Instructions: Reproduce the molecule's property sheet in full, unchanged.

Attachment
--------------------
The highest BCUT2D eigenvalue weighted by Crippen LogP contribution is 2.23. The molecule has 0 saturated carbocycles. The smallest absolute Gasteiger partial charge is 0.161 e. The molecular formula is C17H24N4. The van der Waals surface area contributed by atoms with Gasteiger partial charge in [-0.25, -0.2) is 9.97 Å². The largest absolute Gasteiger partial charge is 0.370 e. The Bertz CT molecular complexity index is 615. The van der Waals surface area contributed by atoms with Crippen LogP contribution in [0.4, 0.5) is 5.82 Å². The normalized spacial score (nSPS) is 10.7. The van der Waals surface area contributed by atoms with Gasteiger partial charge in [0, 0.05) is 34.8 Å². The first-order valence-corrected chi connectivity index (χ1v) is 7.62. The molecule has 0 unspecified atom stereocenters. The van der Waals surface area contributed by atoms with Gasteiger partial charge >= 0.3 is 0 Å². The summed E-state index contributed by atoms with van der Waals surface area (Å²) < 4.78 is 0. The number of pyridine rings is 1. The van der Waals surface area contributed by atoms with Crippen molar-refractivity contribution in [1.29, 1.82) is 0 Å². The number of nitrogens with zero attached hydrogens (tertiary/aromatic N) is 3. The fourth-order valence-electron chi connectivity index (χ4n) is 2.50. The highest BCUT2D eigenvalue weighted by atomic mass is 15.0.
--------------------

The highest BCUT2D eigenvalue weighted by Crippen LogP contribution is 2.23. The molecule has 0 saturated carbocycles. The smallest absolute Gasteiger partial charge is 0.161 e. The molecular formula is C17H24N4. The van der Waals surface area contributed by atoms with Gasteiger partial charge in [-0.25, -0.2) is 9.97 Å². The largest absolute Gasteiger partial charge is 0.370 e. The Bertz CT molecular complexity index is 615. The van der Waals surface area contributed by atoms with Crippen LogP contribution in [0.4, 0.5) is 5.82 Å². The normalized spacial score (nSPS) is 10.7. The van der Waals surface area contributed by atoms with Gasteiger partial charge in [0, 0.05) is 34.8 Å². The first-order valence-corrected chi connectivity index (χ1v) is 7.62. The molecule has 0 unspecified atom stereocenters. The van der Waals surface area contributed by atoms with Gasteiger partial charge >= 0.3 is 0 Å². The summed E-state index contributed by atoms with van der Waals surface area (Å²) < 4.78 is 0. The number of pyridine rings is 1. The van der Waals surface area contributed by atoms with Crippen molar-refractivity contribution in [1.29, 1.82) is 0 Å². The number of nitrogens with zero attached hydrogens (tertiary/aromatic N) is 3. The fourth-order valence-electron chi connectivity index (χ4n) is 2.50. The highest BCUT2D eigenvalue weighted by atomic mass is 15.0.